Â Proposition number two, you give me a million dollars today and

Â I give you back $1.9 million next week.

Â And I know that you may think that I may not give you

Â back $1.9 million next week but again bear with me.

Â Trust me.

Â I'm going to give you those $1.9 million.

Â This is a risk free proposition for you and I the only thing I say is look

Â either you have to go for option one or you have to go for option two.

Â Which one would you choose?

Â Well here's the thing with that.

Â If you think exclusively in terms of return.

Â Option number one.

Â Gives you 100% return.

Â You give me one hu, $1 today, I'll give you $2 next week.

Â Your return between one week and the next is exactly 100%.

Â Now if you give me $1 million today, and

Â I give you back $1.9 million next week, your return is not 100%.

Â It's only 90%.

Â That's a pretty good return for one week.

Â Now but still, you know,

Â what really counts there is that in one week you're going to be $900,000 richer.

Â So would you prefer to be $1 richer in a week or $900,000 richer in one week?

Â Well although the return on the second project is lower.

Â You know, every time that I ask this question to my students,

Â everybody chooses option two.

Â You obviously prefer to go from.

Â One million dollars to $1.9 million rather then from $1 to $2 although the return

Â on the first proposition is higher then the return on the second proposition.

Â Why is this example important?

Â Well, we're going to see a,

Â another example now in just a minute to compliment this, but notice that what this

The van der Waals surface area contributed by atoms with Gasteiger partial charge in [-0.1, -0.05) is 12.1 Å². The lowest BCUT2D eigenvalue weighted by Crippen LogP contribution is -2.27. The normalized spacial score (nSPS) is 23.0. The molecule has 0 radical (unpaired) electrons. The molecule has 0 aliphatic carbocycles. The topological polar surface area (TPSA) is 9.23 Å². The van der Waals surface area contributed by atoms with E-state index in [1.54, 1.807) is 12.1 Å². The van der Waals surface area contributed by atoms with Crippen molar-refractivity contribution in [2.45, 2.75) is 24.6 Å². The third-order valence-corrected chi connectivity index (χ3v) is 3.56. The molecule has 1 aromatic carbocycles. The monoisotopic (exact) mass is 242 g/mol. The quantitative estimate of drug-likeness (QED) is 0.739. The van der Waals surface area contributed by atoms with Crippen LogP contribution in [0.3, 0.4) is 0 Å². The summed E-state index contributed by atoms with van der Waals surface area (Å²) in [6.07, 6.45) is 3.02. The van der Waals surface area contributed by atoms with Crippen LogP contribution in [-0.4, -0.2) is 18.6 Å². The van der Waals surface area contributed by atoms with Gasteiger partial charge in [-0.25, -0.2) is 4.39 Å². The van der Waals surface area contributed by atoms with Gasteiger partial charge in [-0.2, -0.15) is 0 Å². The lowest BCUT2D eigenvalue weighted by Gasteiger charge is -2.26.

Â example is telling you is that return only is not the only thing that matters.

Â That is, in the first case you get 100%,

Â in the second case, you get 90%, but you're also thinking in terms of

Â the amount of money that you put in your pocket.

Â And that is important, why?

Â Well, let's look at these two possibilities.

Â We have two very simple projects.

Â Project C, we put $100 million today.

Â We expect to get $150 million a year from now.

Â Project D, and we have to go either/or.

Â Either we go for one, or we'll go for the other.

Â Project D, I need to put $200 million today, and

Â I get $280 million a year from now.

Â We're still dealing with a company that has discount rate of 12% and

Â the question is you know what we call before competitive projects.

Â Should we go for Project C or should we go for Project D?

Â Well there's more than one way of looking at that.

Â But first let's look at the internal rates of return.

Â The IRR of Project C is 50%.

Â The IRR of Project D is 40%.

Â So if we go by the, I wouldn't call it informal, but

Â the rule we suggested before, that the higher the IRR the better the project,

Â then we should go for Project C.

Â But, remember, we also said, but